By Stephanie Savell | (Tomdispatch.com) | – –
I’m in my mid-thirties, which means that, after the 9/11 attacks, when this country went to war in Afghanistan and Iraq in what President George W. Bush called the “Global War on Terror,” I was still in college. I remember taking part in a couple of campus antiwar demonstrations and, while working as a waitress in 2003, being upset by customers who ordered “freedom fries,” not “French fries,” to protest France’s opposition to our war in Iraq. (As it happens, my mother is French, so it felt like a double insult.) For years, like many Americans, that was about all the thought I put into the war on terror. But one career choice led to another and today I’m co-director of the Costs of War Project at Brown University’s Watson Institute for International and Public Affairs.
Now, when I go to dinner parties or take my toddler to play dates and tell my peers what I do for a living, I’ve grown used to the blank stares and vaguely approving comments (“that’s cool”) as we quickly move on to other topics. People do tend to humor me if I begin to speak passionately about the startlingly global reach of this country’s military counterterrorism activities or the massive war debt we’re so thoughtlessly piling up for our children to pay off. In terms of engagement, though, my listeners tend to be far more interested and ask far more penetrating questions about my other area of research: the policing of Brazil’s vast favelas, or slums. I don’t mean to suggest that no one cares about America’s never-ending wars, just that, 17 years after the war on terror began, it’s a topic that seems to fire relatively few of us up, much less send us into the streets, Vietnam-style, to protest. The fact is that those wars are approaching the end of their second decade and yet most of us don’t even think of ourselves as “at war.”
I didn’t come to the work that’s now engulfed my life as a peace activist or a passionate antiwar dissenter. I arrived circuitously, through my interest in police militarization, during my PhD work in cultural anthropology at Brown University, where the Costs of War Project is housed. Eventually, I joined directors Catherine Lutz and Neta Crawford, who had co-founded the project in 2011 on the 10th anniversary of the invasion of Afghanistan. Their goal: to draw attention to the hidden and unacknowledged costs of our counterterror wars in Afghanistan, Iraq, and a number of other countries as well.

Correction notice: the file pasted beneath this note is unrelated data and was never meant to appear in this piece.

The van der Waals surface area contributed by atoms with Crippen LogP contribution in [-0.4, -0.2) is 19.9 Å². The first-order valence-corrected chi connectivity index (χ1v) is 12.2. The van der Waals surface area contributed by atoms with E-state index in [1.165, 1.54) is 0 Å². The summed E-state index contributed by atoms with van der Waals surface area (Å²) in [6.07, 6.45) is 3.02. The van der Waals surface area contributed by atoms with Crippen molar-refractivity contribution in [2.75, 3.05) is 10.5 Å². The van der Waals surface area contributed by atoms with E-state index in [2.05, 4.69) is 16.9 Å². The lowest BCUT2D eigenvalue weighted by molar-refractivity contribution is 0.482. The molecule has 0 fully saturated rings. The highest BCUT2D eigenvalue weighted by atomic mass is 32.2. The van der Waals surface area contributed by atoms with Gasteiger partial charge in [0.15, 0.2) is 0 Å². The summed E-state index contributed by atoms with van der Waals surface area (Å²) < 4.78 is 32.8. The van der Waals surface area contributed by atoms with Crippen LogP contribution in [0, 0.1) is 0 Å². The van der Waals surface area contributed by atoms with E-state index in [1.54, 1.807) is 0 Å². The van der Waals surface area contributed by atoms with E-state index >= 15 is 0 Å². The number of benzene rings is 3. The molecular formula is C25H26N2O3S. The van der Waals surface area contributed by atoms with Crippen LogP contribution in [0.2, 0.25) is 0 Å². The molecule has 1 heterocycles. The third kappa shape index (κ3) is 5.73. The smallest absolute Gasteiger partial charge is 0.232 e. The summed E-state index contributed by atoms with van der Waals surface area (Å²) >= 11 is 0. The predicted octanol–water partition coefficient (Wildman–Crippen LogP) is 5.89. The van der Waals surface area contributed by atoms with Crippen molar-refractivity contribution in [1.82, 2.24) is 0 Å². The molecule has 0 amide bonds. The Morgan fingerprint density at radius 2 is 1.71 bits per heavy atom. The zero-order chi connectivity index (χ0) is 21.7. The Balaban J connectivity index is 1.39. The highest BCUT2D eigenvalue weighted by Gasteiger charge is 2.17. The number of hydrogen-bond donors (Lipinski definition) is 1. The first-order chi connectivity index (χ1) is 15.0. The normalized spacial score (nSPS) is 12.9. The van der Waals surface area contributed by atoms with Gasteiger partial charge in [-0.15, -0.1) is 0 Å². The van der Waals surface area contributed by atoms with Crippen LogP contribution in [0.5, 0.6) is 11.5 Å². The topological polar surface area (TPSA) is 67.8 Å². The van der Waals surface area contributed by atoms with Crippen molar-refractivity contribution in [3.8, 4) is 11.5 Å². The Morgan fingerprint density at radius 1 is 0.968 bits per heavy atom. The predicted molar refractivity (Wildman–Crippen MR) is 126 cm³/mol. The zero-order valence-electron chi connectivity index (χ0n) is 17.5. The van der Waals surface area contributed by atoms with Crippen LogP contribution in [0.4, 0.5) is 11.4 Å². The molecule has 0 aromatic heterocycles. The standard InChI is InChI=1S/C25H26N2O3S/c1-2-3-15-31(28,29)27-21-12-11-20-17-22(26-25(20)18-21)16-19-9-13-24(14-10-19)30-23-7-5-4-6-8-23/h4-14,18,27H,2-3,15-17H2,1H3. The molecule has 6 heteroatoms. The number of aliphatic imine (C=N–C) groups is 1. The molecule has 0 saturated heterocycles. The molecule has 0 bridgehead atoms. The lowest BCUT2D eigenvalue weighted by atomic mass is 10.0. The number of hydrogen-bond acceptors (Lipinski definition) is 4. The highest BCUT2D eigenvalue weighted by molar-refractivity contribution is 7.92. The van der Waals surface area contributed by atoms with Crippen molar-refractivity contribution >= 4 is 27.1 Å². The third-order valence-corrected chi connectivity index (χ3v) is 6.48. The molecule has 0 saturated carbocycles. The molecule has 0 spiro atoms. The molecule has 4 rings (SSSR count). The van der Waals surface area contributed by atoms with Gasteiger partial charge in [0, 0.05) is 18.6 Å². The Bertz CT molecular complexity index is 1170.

Today, I know — and care — more about the devastations of Washington’s post-9/11 wars than I ever imagined I would. And judging from public reactions to our work at the Costs of War Project, my prior detachment was anything but unique. Quite the opposite: it’s been the essence of the post-9/11 era in this country.
Numbers to Boggle the Mind
In such a climate of disengagement, I’ve learned what can get at least some media attention. Top of the list: mind-boggling numbers. In a counterpoint to the relatively limited estimates issued by the Pentagon, the Costs of War Project has, for instance, come up with a comprehensive estimate of what the war on terror has actually cost this country since 2001: $5.6 trillion. It’s an almost unfathomably large number. Imagine, though, if we had invested such funds in more cancer research or the rebuilding of America’s infrastructure (among other things, Amtrak trains might not be having such frequent deadly crashes).
That $5.6 trillion includes the costs of caring for post-9/11 veterans as well as spending to prevent terrorist attacks on U.S. soil (“homeland security”). That figure and its annual updates do make the news in places like the Wall Street Journal and the Atlantic magazine and are regularly cited by reporters. Even President Trump, we suspect, has absorbed and, in his typical fashion, inflated our work in his comment at the end of last year that the U.S. has “foolishly spent $7 trillion in the Middle East” (which just months earlier, more in line with our estimate, he had at $6 trillion).
The media also commonly draws on another set of striking figures we issue: our calculations of deaths, both American and foreign, in Afghanistan, Pakistan, and Iraq. As of 2016, about 14,000 American soldiers and contractors and 380,000 inhabitants of those countries had been killed. To these estimates, you have to add the deaths of at least 800,000 more Afghans, Iraqis, and Pakistanis from indirect causes related to the devastation caused by those wars, including malnutrition, disease, and environmental degradation.